I now blog over at The Eyre Guide! This blog is an archive of my past posts.

Tuesday, April 19, 2016

Three Times Young Jane Eyre Was The Realest

Posted by Charlene // Tags: , ,

Most everyone remembers Charlotte Bronte’s Jane Eyre as a paragon of virtue and restrained, passionate righteousness, but the beauty of the first nine chapters of Jane Eyre is in young Jane’s rebellious, fierce nature.  The child, who was bullied by her cousin, demeaned and ignored by her aunt, and constantly made to feel an outsider, finally makes a stand in the opening chapters of the novel, and also made it clear to the 19th century reader that this was no conventional heroine.  The child’s vehement spirit is later softened and tempered by the example of her saintly best friend Helen Burns, as well as by simply maturing, but there’s something to be said about young Jane’s fury.  Her appealing defiance made her the sort of heroine you can identify with, even today.  Her raw truthfulness fleshed out the character and made readers fall in love with Jane’s story right from the start.  And to celebrate that, here are three times young Jane Eyre was the realest:

Mr. Brocklehurst: “What must you do to avoid [going to hell]?”
Jane: I deliberated a moment; my answer, when it did come, was objectionable: “I must keep in good health, and not die.”

This is often the first laugh line in every Jane Eyre adaptation it comes up in - audiences love Jane’s child logic and her sassy response to Brocklehurst’s alarming question.  Because let’s not forget this question was asked of a child.  I get Brocklehurst’s intention of instilling a fear of God, and a moral code thereby, but maybe it would be better to ramp up to talking about burning in eternity, instead of confronting a ten year old with that within minutes of meeting her.  I could write a whole other post of helpful tips for Mr. Brocklehurst however.  

The gorgeousness of Jane’s answer though is that she knows it’s wrong.  She’s barely met this imposing, grim pillar of a man, who apparently wants to make her feel guilty and afraid, but in answer to the question he no doubt thought would be a slam dunk in making his point, he gets a reply that highlights a foolish question deserves a foolish answer.  Jane doesn’t give him the submissive shame that he wants.  Child logic for the win!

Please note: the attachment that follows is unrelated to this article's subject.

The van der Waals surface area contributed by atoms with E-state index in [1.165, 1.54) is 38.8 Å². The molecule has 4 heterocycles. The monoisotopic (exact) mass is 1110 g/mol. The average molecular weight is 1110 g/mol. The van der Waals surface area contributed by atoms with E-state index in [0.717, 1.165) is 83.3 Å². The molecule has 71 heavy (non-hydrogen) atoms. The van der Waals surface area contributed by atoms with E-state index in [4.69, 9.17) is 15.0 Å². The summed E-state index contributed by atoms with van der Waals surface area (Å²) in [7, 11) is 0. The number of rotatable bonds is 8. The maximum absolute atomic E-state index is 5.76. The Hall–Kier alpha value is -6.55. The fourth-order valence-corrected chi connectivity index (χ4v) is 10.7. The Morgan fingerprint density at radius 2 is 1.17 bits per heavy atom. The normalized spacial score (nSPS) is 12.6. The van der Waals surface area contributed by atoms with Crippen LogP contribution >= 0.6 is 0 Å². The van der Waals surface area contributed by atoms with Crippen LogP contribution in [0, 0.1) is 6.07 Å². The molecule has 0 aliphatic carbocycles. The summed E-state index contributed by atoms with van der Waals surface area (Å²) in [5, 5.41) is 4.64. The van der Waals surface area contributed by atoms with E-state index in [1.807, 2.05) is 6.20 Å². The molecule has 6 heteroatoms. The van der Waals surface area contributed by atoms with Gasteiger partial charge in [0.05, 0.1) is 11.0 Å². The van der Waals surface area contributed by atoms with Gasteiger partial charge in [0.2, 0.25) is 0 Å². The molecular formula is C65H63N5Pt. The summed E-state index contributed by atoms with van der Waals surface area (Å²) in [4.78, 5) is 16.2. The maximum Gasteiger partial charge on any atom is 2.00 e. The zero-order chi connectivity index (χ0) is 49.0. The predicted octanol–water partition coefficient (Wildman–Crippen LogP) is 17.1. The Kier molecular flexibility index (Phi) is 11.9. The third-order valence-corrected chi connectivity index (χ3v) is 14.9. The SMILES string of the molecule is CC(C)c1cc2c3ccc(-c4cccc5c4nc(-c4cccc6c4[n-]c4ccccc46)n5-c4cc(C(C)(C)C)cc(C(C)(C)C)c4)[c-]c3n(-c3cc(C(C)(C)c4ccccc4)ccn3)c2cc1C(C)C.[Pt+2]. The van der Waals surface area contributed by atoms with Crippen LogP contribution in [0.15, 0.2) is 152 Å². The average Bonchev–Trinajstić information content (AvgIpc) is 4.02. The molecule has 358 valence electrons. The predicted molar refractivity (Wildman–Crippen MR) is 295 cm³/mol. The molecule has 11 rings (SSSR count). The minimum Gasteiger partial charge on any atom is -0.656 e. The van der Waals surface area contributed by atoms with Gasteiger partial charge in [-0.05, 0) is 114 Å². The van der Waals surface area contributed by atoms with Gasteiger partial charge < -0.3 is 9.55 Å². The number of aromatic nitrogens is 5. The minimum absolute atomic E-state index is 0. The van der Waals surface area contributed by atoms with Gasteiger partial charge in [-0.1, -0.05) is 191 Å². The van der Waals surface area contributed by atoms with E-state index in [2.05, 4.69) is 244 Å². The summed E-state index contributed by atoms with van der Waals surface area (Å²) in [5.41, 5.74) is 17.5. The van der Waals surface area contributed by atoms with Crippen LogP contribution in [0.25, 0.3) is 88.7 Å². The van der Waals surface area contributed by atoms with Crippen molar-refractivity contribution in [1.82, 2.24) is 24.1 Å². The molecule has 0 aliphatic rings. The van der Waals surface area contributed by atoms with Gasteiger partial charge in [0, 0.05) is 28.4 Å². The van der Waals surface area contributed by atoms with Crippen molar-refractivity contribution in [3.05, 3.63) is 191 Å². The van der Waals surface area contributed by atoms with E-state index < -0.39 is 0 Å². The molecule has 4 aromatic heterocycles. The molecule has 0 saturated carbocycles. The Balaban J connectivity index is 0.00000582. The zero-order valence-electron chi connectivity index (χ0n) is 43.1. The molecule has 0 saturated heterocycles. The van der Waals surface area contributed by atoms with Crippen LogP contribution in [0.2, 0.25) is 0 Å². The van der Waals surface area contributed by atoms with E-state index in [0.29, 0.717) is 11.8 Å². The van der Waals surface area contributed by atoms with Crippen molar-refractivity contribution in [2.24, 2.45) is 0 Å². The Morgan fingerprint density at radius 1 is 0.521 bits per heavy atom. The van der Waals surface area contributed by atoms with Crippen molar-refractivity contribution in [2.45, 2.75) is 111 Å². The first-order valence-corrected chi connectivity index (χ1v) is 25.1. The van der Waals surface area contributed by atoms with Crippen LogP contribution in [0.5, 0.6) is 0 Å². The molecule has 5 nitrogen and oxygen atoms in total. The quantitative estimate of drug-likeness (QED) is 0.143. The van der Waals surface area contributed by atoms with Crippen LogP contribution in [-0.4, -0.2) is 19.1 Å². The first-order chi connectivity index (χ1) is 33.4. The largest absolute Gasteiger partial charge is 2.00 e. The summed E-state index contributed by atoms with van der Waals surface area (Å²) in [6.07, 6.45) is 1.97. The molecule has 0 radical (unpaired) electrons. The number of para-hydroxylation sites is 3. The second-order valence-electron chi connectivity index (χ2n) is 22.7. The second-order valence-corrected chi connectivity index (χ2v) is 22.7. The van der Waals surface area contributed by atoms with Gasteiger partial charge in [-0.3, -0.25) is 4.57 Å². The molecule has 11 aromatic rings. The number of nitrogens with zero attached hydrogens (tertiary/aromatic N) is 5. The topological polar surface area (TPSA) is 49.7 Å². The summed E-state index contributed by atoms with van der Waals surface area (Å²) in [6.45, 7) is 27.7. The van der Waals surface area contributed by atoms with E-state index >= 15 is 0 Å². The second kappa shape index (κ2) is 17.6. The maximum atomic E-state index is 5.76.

Jane: “When we are struck at without a reason, we should strike back again very hard; I am sure we should—so hard as to teach the person who struck us never to do it again.”

Peace, tolerance, and understanding are all noble goals to attain.  Every single person can make this world a better place by adhering to these principles.  Unfortunately we are not a perfect species, and there’s just something so basic and satisfying in seeing that if someone treats you terribly, there will be repercussions.  Can I be as forgiving as adult Jane is at the bedside of her dying, still hateful aunt?  I’m not sure if I’m there yet,  I hope I will be, but for now young Jane’s words resonate with me, even if maturity tells me I should be more forgiving.

I love that she makes a distinction too about being struck at “without a reason.”  Jane has a pretty firm moral code already at her young age, and it doesn’t accept irrational and undeserved punishment.  There’s no understanding for the ignorance or the prejudice that led to it, there’s only the need to make sure the other person knows it is not acceptable.  Swift justice from little Judge Jane.

Jane: “No; I know I should think well of myself; but that is not enough: if others don’t love me I would rather die than live—I cannot bear to be solitary and hated, Helen.”

First, round of applause for Charlotte Bronte on her perfect foreshadowing for Jane’s character development.  Young Jane can’t imagine thinking well of herself will be enough for her; older Jane clings to that completely in making her difficult decision to leave Mr. Rochester.  

So, really, how many of us could be as strong as adult Jane today?  Our culture is overflowing with our need to be validated and loved by family, friends, and strangers.  How could you bear being alone and hated?  Adult Jane espouses the ideal, but young Jane is the reality.  It would just suck to not be loved by anyone.  While, wonderfully, our culture also supports the fact that loving ourselves is important and leads to happier and healthier lives, young Jane’s plaintive need to be loved is something everyone feels.  It’s something we might not want to verbally admit to, but young Jane’s filter is off, and she is dropping truth.

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